Whether you are on your favorite website or working with GLM, knowing which browser you are using is important. First, let me take a step back for those who might not know what a browser is. A browser is the program you use to access the internet and there are several different browsers to choose from. If your computer uses Windows, you are probably familiar with Internet Explorer, or IE. If you use a Mac (Apple) computer, you are probably more experienced with Safari. There are others out there, however. My personal favorite is Google’s Chrome browser, my wife is partial to Firefox. These other browsers can be downloaded from the internet and installed on your computer, for free, so you can use them to browse the web.
In some situations you might be using a work computer that is set up a specific way and you don’t get to choose which browser to use. If this is the case it is still important to know what version of the browser you are on. Browsers usually have different ways of telling us which version you are using, a great tool to find out this information can be found at www.whatbrowser.org. This will tell you what browser and version you are using as well as explain a little more about what exactly a browser is if you are curious.
Now, on to the reason why you should know which browser and version you are using. Each browser is built by a different development team and, while they have similar goals, they approach the development process in different ways. There is not a universally shared way of displaying the information on a web page. When you visit a website, the website gives your browser a list of things and tells the browser where it should put them. Sometimes, depending on how the web developers designed the website, the browser does not translate the instructions it was given in the way that you would expect them. Think of the website as the host of a party, they give a party planner (the browser) a list of all the things needed for the party and explains where everything should go. But sometimes, a host might say one thing and the party planner understands another. The end result is that, as the guest to the party, you end up confused because you are trying to eat soup with a fork.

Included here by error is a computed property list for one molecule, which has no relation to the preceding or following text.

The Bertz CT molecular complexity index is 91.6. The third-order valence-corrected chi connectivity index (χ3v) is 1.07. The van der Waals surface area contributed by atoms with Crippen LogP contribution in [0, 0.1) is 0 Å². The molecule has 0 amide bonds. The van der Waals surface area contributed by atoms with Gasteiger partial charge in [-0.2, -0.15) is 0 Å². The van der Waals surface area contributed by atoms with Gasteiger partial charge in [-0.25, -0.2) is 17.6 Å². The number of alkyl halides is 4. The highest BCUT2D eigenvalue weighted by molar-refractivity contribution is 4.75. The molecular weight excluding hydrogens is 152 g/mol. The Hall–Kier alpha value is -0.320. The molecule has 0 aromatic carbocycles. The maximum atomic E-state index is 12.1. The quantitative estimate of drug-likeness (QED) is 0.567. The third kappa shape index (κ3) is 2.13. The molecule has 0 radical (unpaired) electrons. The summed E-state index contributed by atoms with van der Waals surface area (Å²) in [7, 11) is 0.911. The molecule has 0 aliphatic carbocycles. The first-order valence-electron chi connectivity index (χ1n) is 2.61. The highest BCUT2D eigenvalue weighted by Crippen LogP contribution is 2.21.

We do our best to write specific sets of instructions for each of the browsers. That is a big part of our testing before most releases. Sometimes we miss something, which is why whenever you report seeing a bug, an error, or just something funny, we need to know the browser and version you are using. All this is so GLM can tell the different browsers where to put all of the different pieces of our software. Hopefully this helps explain why we are always asking, “What browser are you using?”.
It is also important to keep your browser(s) up to date with the latest versions, if you are able. Again, if you are unsure of the version of your browser, check out www.whatbrowser.org to find out. One more thing for those who are interested, chrome is currently the most common browser worldwide, check out the usage statistics at this site. http://www.w3schools.com/browsers/browsers_stats.asp.
-Nick Combs, Quality Assurance Engineer